Over 300 years ago, the English poet John Dryden had warned us against the fury of a patient man. Looks like the anger of the patient Arab is finally beginning to scorch the deserts. From Maghreb in the west to the Levant in the east, raging masses are sweeping the Arabian streets, torching the fortresses of their tinpot dictators. Their demand: freedom and bread, in that order.
Already the iron men of Tunisia and Egypt have passed into history. The others are awaiting their Ides.
It all started last December when an impoverished street vendor in the central Tunisian city of Sidi Bouzid immolated himself to protest against his hopeless life. Within weeks, his daring modus was picked up by scores of people across the Arab world including North Africa, thus triggering visions of a trans-continental 'intifada'.
Compared to the earlier uprisings, though, the latest one has a few redeeming differences.
First and foremost, this one, unlike the Palestinian uprisings, is not intended to wipe Israel off the face of the earth. Nor is it seeking to resurrect a long mummified Caliphate. This is an uprising designed to dethrone the local effendis and pashas, who perpetuated themselves into eternity, the potentates who turned their illegitimacy into a divine right to rule, like they have been doing as brazenly as in Tunisia, Algeria, Yemen, Syria and Libya, and through duct-tape reforms as in Egypt and Jordan.
After Tunisia and Egypt, the flames are now leaping up to the rest of the Arabian skies. Algeria and Yemen are bracing for the inevitable, while in Morocco and Mauritania, Sudan and Syria and even in Jordan, a restless population is busy plotting their new destiny. Middle East experts claim that these stirrings could be the baby steps of what they predict to become the giant strides of a revolution that would change the Arabian fatelines.
They say the Arab world's Berlin Wall moment has finally come.
While only the politically naïve would buy the argument that the current movement would lead to the collapse of the Arab oligarchy in a flash, like it happened in Eastern Europe in the 1990s, not many are betting their pennies or pounds, either, that the movement would get crushed like the student uprising in China. There is a consensus only on one thing - that not since the bread riots of 1977 has the Arab world seen such public wrath against its military-propped regimes and hereditary monarchies as it's witnessing now.
Why is the present uprising seen as different and far-reaching? For one, this has been a movement engineered by modern technology. For a people who are only used to changing regimes mostly through violent coups and assassinations, or, at best, through guided parliamentary elections, uprooting entrenched regimes through social networks like Facebook would sound futuristic. But that's exactly what is happening in a world where the people's commitment to their governance has so far been in inverse proportion to their commitment to religion.
The Egyptian uprising began with the details of a youth's killing in Alexandria circulating through a Facebook group. Set up in the name of Khalid Said, the 28-year old victim of police brutality, the group gave a call for protests across the country. Messages sent through e-mail and sms asked Egyptians to gather at Cairo's Tahrir Square, or the Liberation Square. What eventually won the day for a people, armed with weapons no more lethal than their laptops and mobile phones, was their grit and determination kept alive through their virtual connectivity. Egypt has thus become the first country in history to stage a political revolution through fibre optics.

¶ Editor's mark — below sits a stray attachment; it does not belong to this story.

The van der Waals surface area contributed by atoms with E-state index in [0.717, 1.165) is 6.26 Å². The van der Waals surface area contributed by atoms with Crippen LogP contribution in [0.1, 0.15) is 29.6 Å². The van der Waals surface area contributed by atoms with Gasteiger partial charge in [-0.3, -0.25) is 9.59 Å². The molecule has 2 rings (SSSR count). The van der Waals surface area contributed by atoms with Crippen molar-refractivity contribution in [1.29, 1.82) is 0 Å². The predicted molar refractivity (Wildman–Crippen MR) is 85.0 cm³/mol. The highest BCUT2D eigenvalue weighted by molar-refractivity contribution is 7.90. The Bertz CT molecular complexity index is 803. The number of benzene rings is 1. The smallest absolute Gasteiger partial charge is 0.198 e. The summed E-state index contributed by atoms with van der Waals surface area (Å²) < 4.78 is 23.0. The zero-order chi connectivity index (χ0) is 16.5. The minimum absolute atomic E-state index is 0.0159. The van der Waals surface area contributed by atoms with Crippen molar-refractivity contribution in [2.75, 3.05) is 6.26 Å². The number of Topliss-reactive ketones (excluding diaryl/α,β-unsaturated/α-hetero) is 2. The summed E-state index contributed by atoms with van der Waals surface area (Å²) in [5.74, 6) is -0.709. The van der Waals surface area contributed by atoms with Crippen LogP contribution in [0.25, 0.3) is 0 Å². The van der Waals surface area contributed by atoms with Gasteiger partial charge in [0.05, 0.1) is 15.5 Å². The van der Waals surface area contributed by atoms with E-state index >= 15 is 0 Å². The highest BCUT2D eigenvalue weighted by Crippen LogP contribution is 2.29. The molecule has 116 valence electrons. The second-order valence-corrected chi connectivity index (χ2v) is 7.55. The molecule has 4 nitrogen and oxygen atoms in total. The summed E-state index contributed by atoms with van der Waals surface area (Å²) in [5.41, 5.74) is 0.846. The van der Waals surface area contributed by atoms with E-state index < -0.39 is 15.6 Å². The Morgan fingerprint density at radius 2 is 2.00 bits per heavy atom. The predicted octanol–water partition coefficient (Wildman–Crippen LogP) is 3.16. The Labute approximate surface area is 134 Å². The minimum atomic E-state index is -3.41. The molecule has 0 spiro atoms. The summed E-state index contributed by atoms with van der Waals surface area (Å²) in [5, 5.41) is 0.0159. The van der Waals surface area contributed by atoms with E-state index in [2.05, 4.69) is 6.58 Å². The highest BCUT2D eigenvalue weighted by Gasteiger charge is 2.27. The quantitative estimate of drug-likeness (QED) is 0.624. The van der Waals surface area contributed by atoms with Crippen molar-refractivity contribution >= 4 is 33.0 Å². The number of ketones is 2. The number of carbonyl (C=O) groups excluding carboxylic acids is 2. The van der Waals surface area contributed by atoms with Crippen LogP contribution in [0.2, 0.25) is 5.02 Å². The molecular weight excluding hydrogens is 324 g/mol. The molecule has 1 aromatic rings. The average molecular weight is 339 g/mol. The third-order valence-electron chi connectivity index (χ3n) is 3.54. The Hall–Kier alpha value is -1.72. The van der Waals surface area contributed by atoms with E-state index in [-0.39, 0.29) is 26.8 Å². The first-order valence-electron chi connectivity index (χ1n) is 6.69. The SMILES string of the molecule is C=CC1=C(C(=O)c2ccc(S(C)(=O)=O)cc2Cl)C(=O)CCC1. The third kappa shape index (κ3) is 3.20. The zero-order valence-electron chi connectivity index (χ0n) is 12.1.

With Egypt showing the way, the rest of the Arab world is getting wired up for a redux of the same text-message revolution.
Again, this uprising, unlike the previous ones, is not led by the Green Flag of Faith, but by the colours of nationalism. While Allah-u-Akbar is still the marching song for the thousands storming the streets, they are not led by the mullahs and muthawas, but by young middle-class men and women, most of them in their 20s and 30s. The political Islamists like the Muslim Brotherhood and even the more radical ones like Al Qaeda and other sundry outfits are only peripheral players, at least for now.
But the most striking feature of this Intifada is that it is not Arab or even Islamic in spirit. The signature is, unmistakably, far eastern, more precisely Buddhist or Hindu. Consider the following: The Tunisian movement began with a vendor's suicide. It was followed by several other instances of self-immolation elsewhere. In Egypt, two men set themselves on fire in the first days of the protests; one of them later succumbed to his injuries. In Mauritania, a middle-aged businessman alerted journalists before setting himself ablaze in a car parked outside the Senate. In Algeria, Tunisia's next-door neighbour, there have been at least seven immolation attempts since the uprising began.
Self-immolation as a political protest has been a popular weapon in countries with Buddhist and Hindu influences, but not in the Islamic world. Even when militant Islam turned suicide bombing into one of its deadliest weapons against stronger enemies, official Islam forbids taking one's own life or separating the body from the soul as taboo. For some strange reason, the Arab Muslims, this time, have made a distinction between self-immolation and suicide bombing. This revolution is being fought not by suicide bombers but by self-immolators, by people who don't kill others but kill themselves. Martyrdom is made sublime not by killing one's enemy, but by shaming him.